Published online Jun 26, 2019. doi: 10.12998/wjcc.v7.i12.1421
Peer-review started: January 3, 2019
First decision: January 30, 2019
Revised: April 22, 2019
Accepted: May 2, 2019
Article in press: May 2, 2019
Published online: June 26, 2019
Gastro-esophageal reflux disease (GERD) is a common and serious health problem leading to a decrease in the quality of life of patients. The concept of health-related quality of life (HRQL) covers an expanded effect of the disease on a patient’s wellbeing and daily activities. This study evaluates the effect of GERD symptoms and factors that cause decrease in quality of life, such as stress level, age and body weight.
Since GERD leads to a considerable decrease in the quality of life, we conducted an observational study to assess the importance of its impact on the eight domains of life (physical functioning (PF), role limitations due to physical problems, bodily pain (BP), general health perceptions, vitality (Vt), social functioning, role limitations due to emotional problems and mental health perceptions) measured in a generic questionnaire. Moreover, we evaluated the importance of stress, excessive weight and age on the above-mentioned domains.
The research objective was to determine the independent effect of reflux symptoms, age, stress and increasing body mass index (BMI) on the quality of life of patients using the SF-36 questionnaire.
A total of 118 patients diagnosed with reflux disease who reported to an outpatient department of gastroenterology or a specialist hospital ward for planned diagnostic tests were recruited. Assessment of the level of reflux was based on five typical GERD symptoms, HRQL was measured by a 36-item Short Form Health Survey and level of stress using the 10-item Perceived Stress Scale. Multi-variable relationships were analyzed using multiple regression. The results of our study were compared with the results obtained in a random sample of 8801 inhabitants of Great Britain drawn from General Practitioner Records held by the Health Authorities for Berkshire, Buckinghamshire, Northamptonshire, and Oxfordshire and the subpopulation of chronically ill patients in this sample.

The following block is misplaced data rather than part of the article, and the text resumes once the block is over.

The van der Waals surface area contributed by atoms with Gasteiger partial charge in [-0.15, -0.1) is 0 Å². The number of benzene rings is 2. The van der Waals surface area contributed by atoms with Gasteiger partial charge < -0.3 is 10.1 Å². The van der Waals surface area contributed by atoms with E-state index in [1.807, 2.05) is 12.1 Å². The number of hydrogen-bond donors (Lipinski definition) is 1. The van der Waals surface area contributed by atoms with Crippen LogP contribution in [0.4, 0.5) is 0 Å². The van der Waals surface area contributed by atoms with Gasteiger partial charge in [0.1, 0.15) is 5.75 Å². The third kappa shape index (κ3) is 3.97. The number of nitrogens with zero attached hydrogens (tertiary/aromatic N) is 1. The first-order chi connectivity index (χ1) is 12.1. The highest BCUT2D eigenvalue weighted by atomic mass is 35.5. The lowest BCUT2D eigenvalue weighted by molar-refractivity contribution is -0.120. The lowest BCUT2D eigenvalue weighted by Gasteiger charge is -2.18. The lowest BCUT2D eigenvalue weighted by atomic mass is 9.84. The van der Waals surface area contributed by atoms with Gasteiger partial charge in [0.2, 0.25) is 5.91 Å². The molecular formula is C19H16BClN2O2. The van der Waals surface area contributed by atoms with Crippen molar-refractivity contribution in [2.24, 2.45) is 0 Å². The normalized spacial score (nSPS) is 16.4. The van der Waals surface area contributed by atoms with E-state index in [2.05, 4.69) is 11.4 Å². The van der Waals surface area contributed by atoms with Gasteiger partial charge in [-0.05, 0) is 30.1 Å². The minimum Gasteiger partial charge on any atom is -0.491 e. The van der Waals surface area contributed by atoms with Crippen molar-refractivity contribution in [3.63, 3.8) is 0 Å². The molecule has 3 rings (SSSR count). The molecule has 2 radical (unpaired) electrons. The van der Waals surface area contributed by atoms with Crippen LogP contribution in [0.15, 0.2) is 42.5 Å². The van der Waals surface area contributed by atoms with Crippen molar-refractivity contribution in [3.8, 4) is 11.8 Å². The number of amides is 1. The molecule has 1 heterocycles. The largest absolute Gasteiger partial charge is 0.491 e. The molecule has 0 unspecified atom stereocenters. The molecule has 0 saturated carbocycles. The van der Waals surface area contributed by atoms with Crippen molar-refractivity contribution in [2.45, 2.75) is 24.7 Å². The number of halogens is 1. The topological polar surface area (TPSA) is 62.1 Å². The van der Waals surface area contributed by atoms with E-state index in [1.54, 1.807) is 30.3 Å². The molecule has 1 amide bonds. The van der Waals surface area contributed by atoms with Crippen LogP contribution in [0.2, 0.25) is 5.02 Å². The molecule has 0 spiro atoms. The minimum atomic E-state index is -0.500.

In the examined population, the frequency of reflux symptoms resulted in a decrease in patients’ results according to six out of eight SF-36 scales-except for mental health and Vt scales. Stress resulted in a decrease in patient function in all domains measured using the SF-36. Age resulted in a decrease in PF and in an overall assessment of self-reported state of health. An increasing BMI exerted a negative effect on physical fitness and limitations in functioning resulting from this decrease. When compared to the GBS group, patients from our study showed a lower quality of life in all eight life domains. In turn, compared to the GBS-longstanding illness group, they did not significantly differ according to the PF and Vt scales. The largest difference between the quality of the assessed domains was observed for BP, which in the Lublin population occupied the lowest position, lower by 30 scores than in GB sample.
The level of HRQL in GERD patients is negatively determined by both the frequency of reflux symptoms and, to an even higher degree, by stress. An increasing BMI, irrespective of reflux symptoms, stress, and age, decreases the level of PF of GERD patients. It also leads to an increase in limitations in functioning ascribed to emotional disorders. The patient’s stress level should be considered in the diagnosis and therapy, as well as in the assessment of treatment progress.
In our study, the stress level reported by the patient turned out to be more important for HRQL than the severity of gastroesophageal reflux disease. Future studies assessing the impact of diseases on HRQL should take into account factors that are not symptoms of the disease. Moreover, in assessing the effectiveness of treatment, we should take into account the impro-vement of HRQL as well as the reduction of disease-related symptoms.